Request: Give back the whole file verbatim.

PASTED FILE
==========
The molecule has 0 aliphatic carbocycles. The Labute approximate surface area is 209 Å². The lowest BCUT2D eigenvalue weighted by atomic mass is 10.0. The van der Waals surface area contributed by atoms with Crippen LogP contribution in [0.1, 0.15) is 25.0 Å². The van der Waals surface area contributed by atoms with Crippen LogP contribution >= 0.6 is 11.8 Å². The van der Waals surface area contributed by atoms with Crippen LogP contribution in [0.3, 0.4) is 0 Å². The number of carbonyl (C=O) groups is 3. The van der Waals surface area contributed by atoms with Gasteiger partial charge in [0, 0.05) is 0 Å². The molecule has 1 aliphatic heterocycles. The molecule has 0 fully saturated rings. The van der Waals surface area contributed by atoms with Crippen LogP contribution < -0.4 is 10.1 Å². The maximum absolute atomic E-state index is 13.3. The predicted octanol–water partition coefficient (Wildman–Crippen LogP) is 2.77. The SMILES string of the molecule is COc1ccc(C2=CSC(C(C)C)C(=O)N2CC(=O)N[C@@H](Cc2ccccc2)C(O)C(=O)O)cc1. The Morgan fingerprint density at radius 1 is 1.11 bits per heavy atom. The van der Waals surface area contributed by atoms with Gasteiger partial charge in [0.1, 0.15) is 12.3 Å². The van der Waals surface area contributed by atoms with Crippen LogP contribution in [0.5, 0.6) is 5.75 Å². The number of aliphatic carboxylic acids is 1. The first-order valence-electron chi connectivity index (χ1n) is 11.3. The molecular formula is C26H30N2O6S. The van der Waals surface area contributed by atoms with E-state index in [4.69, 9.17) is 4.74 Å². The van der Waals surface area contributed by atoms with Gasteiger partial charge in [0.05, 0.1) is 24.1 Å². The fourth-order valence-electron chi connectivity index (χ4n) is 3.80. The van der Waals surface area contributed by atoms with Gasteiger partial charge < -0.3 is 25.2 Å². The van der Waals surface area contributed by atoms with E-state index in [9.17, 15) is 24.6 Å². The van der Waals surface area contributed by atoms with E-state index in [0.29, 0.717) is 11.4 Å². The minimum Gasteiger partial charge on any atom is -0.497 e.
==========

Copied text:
The molecule has 0 aliphatic carbocycles. The Labute approximate surface area is 209 Å². The lowest BCUT2D eigenvalue weighted by atomic mass is 10.0. The van der Waals surface area contributed by atoms with Crippen LogP contribution in [0.1, 0.15) is 25.0 Å². The van der Waals surface area contributed by atoms with Crippen LogP contribution >= 0.6 is 11.8 Å². The van der Waals surface area contributed by atoms with Crippen LogP contribution in [0.3, 0.4) is 0 Å². The number of carbonyl (C=O) groups is 3. The van der Waals surface area contributed by atoms with Gasteiger partial charge in [0, 0.05) is 0 Å². The molecule has 1 aliphatic heterocycles. The molecule has 0 fully saturated rings. The van der Waals surface area contributed by atoms with Crippen LogP contribution < -0.4 is 10.1 Å². The maximum absolute atomic E-state index is 13.3. The predicted octanol–water partition coefficient (Wildman–Crippen LogP) is 2.77. The SMILES string of the molecule is COc1ccc(C2=CSC(C(C)C)C(=O)N2CC(=O)N[C@@H](Cc2ccccc2)C(O)C(=O)O)cc1. The Morgan fingerprint density at radius 1 is 1.11 bits per heavy atom. The van der Waals surface area contributed by atoms with Gasteiger partial charge in [0.1, 0.15) is 12.3 Å². The van der Waals surface area contributed by atoms with Crippen LogP contribution in [0.5, 0.6) is 5.75 Å². The number of aliphatic carboxylic acids is 1. The first-order valence-electron chi connectivity index (χ1n) is 11.3. The molecular formula is C26H30N2O6S. The van der Waals surface area contributed by atoms with E-state index in [4.69, 9.17) is 4.74 Å². The van der Waals surface area contributed by atoms with Gasteiger partial charge in [0.05, 0.1) is 24.1 Å². The fourth-order valence-electron chi connectivity index (χ4n) is 3.80. The van der Waals surface area contributed by atoms with Gasteiger partial charge < -0.3 is 25.2 Å². The van der Waals surface area contributed by atoms with E-state index in [9.17, 15) is 24.6 Å². The van der Waals surface area contributed by atoms with E-state index in [0.29, 0.717) is 11.4 Å². The minimum Gasteiger partial charge on any atom is -0.497 e.